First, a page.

They walked from one town to another, and they corresponded through the mail every week with the mission president. They told him what town they expected to be in the next week, and he would forward their mail from home to them, care of general delivery at the post office in the next small town, a distance of perhaps twenty to thirty miles.
It was an experience “that separated the men from the boys,” he said, and while some elders broke down during the process, very few went home early. Most who engaged in the practice were WWII veterans who had seen worse (which may help account for the fact that the mission president allowed it). The interviewee wasn’t a veteran, but a nineteen-year-old from California who found it to be a scary experience; but he finally took to it, because it was a challenge to do something that was really “flaky,” and he was just enough of a kid that the idea of doing something unconventional like that appealed to him.
“Not my better instincts,” he added, “but it had its appeal.” In the summer of 1947, he and his companion walked up the Connecticut River on the New Hampshire side, and down the river on the Vermont side, stopping at all the towns along the way. They would go into a town, typically containing a few hundred people, and they lined up a meeting hall to which they invited people that night. It could be a grange hall, or a church if the minister wasn’t anti-Mormon, or a school if they found someone on the school board who was friendly. On occasion they were turned away pretty abruptly from all of these possibilities and would have to depend on some friendly soul whose door they knocked on and who had a living room large enough to invite.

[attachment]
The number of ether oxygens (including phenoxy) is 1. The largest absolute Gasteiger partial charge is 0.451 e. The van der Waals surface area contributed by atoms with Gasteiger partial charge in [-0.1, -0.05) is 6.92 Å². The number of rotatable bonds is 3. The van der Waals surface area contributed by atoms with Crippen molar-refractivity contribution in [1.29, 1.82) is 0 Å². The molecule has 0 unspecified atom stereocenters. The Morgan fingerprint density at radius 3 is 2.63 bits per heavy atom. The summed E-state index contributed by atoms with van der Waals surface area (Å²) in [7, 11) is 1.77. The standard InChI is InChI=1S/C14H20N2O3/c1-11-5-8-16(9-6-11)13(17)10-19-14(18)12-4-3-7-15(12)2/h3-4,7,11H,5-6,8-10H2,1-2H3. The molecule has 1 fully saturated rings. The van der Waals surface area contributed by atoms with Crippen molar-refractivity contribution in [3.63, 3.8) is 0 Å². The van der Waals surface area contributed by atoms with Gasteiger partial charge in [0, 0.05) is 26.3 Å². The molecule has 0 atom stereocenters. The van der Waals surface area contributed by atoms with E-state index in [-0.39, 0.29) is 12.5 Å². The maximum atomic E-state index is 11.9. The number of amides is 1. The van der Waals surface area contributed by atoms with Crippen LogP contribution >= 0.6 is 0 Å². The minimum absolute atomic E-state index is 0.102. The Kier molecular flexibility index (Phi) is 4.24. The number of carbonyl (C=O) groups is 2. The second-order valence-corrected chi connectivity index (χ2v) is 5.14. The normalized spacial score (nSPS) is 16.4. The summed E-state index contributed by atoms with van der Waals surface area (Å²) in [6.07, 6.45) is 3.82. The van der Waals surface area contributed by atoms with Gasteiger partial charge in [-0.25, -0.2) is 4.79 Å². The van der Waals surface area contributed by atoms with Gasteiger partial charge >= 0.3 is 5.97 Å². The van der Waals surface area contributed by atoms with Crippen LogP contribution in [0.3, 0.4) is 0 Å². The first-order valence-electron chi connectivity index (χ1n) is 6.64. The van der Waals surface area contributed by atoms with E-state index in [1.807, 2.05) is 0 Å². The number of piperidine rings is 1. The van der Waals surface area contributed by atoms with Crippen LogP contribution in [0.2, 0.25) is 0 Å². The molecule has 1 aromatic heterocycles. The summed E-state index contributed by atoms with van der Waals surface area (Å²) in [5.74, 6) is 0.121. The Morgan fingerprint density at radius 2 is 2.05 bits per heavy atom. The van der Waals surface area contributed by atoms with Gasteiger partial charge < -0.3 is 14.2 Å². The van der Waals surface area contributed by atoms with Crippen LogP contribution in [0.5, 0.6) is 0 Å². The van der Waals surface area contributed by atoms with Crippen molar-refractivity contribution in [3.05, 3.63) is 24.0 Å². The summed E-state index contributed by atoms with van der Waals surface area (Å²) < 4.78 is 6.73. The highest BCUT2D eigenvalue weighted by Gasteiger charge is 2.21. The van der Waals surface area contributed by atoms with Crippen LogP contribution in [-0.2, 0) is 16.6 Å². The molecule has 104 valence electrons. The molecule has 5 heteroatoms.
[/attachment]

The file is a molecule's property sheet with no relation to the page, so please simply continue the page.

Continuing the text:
Almost without exception (and there were exceptions, to be sure), they succeeded early in finding some kind of meeting hall, and then they would canvas the whole town, knocking on every door, telling people who they were and why they were there, and inviting them to a meeting that evening.
He and his companion played the piano at the meeting, sang, prayed, and gave a sermon. They left behind pamphlets and copies of the Book of Mormon. They asked for fifty-cent donations for the books, which people usually paid.